Reposaari Fortress

Pori, Finland

Reposaari Fortress (Reposaaren linnakepuisto) was a coastal defence system built in the 1930s. It was designed to protect the important harbor of Pori against Russian fleet. The stronghold area is about 20 hectares and consists of two gun positions, magazines, dugouts, trenches etc. Wooden buildings have been reconstructed in the 1990-2000s.

During the Winter War Reposaari Fortress eliminated one Russian bomber and heckled several bombing operations. Finnish Defence Forces used the fortress until 1964. Today the area is restored and open to the public.

References:

Comments

Your name



Address

Reposaari, Pori, Finland
See all sites in Pori

Details

Founded: 1930s
Category: Castles and fortifications in Finland
Historical period: Independency (Finland)

Rating

4.6/5 (based on Google user reviews)

User Reviews

Sam Pentti (6 months ago)
Awesome gang across the island full.
Maria Lampolahti (10 months ago)
Lovely cliffs and clean water!
Carola Sand (2 years ago)
A quiet little old-fashioned town with wooden houses and a rich history. This really nice and cozy little summer town is well worth a visit.
Jaana Honkala (2 years ago)
A lovely peaceful place. The soul rests when sitting on the rocks watching the sea stormssky
Jyrki lindström (3 years ago)
Kaunis paikka. Kesäisin myös idyllinen kahvila herkkusuille.
Powered by Google

Featured Historic Landmarks, Sites & Buildings

Historic Site of the week

Trepucó Talayotic Settlement

The settlement of Trepucó is one of the largest on Menorca, covering an area of around 49,240 square metres. Today, only a small part of the site can still be seen, the two oldest buildings, the talaiots (1000-700 BCE). Other remains include parts of the wall, two square towers on the west wall, the taula enclosure and traces of dwellings from the post-Talayotic period (650-123 BCE).The taula enclosure is one of the biggest on the island, despite having been subjected to what, by today’s standards, would be considered clumsy restoration work. This is one of the sites excavated around 1930 by Margaret Murray, a British archaeologist who was a pioneer of scientific research on Prehistoric Menorca.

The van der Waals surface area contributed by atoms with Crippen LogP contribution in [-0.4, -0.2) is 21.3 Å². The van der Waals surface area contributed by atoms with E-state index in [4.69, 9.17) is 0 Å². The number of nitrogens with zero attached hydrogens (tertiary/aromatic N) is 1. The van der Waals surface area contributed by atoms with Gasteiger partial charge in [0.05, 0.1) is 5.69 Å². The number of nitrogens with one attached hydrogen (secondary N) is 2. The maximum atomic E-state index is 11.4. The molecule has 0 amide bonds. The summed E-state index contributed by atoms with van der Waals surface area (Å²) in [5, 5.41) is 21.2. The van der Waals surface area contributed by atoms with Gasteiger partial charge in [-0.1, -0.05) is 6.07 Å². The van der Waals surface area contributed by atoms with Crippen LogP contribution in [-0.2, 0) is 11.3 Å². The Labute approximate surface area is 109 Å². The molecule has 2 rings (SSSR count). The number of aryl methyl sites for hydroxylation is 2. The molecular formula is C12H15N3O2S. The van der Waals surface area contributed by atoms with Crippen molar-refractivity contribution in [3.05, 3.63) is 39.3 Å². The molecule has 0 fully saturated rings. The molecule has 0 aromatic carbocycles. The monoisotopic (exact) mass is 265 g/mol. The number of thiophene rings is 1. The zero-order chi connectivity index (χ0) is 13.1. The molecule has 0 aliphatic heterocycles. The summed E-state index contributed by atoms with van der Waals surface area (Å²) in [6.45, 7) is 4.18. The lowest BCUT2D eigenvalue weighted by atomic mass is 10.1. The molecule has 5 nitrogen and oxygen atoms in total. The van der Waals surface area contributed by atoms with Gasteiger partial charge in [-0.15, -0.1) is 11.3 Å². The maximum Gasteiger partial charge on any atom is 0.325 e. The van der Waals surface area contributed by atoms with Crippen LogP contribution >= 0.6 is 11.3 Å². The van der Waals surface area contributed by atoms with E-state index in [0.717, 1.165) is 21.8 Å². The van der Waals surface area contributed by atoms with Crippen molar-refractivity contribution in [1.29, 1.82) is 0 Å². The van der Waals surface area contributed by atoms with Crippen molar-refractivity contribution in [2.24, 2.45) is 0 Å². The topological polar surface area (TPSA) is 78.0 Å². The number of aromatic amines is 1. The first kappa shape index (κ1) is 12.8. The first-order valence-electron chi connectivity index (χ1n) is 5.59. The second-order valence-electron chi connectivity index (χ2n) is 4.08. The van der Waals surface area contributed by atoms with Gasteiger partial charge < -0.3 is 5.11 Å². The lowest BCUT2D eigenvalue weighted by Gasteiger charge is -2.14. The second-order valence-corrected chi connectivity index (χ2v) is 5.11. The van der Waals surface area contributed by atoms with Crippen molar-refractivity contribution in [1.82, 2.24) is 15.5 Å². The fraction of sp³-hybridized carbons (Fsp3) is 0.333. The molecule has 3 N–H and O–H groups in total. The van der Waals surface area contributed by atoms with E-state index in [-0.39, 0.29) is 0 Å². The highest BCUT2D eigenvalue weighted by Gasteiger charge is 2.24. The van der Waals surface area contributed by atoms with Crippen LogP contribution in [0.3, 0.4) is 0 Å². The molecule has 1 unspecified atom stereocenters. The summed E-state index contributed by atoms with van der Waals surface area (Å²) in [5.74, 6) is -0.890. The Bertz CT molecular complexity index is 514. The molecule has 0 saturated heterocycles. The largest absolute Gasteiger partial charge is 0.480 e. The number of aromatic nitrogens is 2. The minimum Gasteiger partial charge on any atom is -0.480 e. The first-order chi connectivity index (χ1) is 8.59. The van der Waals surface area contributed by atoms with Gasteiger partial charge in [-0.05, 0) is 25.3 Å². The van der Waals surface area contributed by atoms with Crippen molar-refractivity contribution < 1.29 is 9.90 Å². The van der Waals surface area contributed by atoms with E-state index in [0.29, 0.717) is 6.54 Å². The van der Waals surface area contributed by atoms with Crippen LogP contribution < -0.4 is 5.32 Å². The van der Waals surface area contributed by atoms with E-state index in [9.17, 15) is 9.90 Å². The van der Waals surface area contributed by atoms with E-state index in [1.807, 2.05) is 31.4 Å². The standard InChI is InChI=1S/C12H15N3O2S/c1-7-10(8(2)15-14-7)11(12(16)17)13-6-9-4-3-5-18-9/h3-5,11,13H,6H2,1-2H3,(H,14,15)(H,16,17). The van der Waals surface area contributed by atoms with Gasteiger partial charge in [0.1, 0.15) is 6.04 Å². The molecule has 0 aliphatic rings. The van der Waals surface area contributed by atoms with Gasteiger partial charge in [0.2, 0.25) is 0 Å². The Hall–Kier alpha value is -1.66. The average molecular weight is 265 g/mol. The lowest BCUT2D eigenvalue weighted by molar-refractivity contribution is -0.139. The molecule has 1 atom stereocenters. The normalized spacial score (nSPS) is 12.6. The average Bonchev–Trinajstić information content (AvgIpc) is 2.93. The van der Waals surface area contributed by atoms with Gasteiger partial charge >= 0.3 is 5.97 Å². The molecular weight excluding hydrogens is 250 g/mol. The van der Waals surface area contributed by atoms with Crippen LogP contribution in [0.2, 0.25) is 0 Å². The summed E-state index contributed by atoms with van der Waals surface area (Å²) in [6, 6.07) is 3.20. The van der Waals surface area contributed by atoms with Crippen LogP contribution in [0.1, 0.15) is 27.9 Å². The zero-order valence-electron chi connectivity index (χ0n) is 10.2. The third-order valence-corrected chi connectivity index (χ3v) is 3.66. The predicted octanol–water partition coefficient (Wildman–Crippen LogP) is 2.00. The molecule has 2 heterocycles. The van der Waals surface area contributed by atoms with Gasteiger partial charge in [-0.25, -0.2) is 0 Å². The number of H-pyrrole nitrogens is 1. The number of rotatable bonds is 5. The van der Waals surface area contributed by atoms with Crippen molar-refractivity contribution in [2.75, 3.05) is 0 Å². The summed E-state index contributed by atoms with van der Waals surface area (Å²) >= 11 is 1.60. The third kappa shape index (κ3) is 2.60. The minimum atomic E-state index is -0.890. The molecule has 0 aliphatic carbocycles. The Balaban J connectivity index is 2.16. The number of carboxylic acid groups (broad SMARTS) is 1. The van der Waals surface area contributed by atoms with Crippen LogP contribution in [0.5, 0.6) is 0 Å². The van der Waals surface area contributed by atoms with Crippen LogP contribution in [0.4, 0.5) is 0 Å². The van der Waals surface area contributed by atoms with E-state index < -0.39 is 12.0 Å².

The houses are perfectly visible on the west side of the settlement, due to excavation work carried out several years ago. They are multi-lobed with a central patio area and several rooms arranged around the outside. Looking at the settlement, it is easy to see that there was a clear division between the communal area (between the large talaiot and the taula) and the domestic area.The houses near the smaller talaiot seem to have been abandoned at short notice, meaning that the archaeological dig uncovered exceptionally well-preserved domestic implements, now on display in the Museum of Menorca.The larger talayot and the taula stand at the centre of a star-shaped fortification built during the 18th century.